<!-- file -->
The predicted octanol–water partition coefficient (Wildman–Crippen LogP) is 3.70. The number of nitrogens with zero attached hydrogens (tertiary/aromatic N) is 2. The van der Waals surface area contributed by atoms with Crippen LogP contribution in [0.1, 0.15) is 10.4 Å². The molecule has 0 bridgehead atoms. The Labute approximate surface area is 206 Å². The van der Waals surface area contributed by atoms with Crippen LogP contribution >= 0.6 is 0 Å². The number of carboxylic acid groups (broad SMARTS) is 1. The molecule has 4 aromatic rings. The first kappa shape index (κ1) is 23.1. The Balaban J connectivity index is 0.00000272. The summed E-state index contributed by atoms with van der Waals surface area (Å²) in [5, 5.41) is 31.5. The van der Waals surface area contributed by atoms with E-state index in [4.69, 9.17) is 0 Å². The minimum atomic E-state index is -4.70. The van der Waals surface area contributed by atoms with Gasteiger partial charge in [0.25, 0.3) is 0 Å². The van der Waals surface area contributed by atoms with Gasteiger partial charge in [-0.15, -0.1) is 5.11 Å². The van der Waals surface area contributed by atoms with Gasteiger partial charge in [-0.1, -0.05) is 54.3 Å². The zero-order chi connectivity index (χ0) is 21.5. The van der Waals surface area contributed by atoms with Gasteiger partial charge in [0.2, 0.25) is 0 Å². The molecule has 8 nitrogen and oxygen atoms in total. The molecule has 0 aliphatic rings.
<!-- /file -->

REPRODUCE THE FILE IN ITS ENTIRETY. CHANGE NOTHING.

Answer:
The predicted octanol–water partition coefficient (Wildman–Crippen LogP) is 3.70. The number of nitrogens with zero attached hydrogens (tertiary/aromatic N) is 2. The van der Waals surface area contributed by atoms with Crippen LogP contribution in [0.1, 0.15) is 10.4 Å². The molecule has 0 bridgehead atoms. The Labute approximate surface area is 206 Å². The van der Waals surface area contributed by atoms with Crippen LogP contribution >= 0.6 is 0 Å². The number of carboxylic acid groups (broad SMARTS) is 1. The molecule has 4 aromatic rings. The first kappa shape index (κ1) is 23.1. The Balaban J connectivity index is 0.00000272. The summed E-state index contributed by atoms with van der Waals surface area (Å²) in [5, 5.41) is 31.5. The van der Waals surface area contributed by atoms with E-state index in [4.69, 9.17) is 0 Å². The minimum atomic E-state index is -4.70. The van der Waals surface area contributed by atoms with Gasteiger partial charge in [0.25, 0.3) is 0 Å². The van der Waals surface area contributed by atoms with Gasteiger partial charge in [-0.15, -0.1) is 5.11 Å². The van der Waals surface area contributed by atoms with Gasteiger partial charge in [-0.1, -0.05) is 54.3 Å². The zero-order chi connectivity index (χ0) is 21.5. The van der Waals surface area contributed by atoms with Gasteiger partial charge in [0.2, 0.25) is 0 Å². The molecule has 8 nitrogen and oxygen atoms in total. The molecule has 0 aliphatic rings.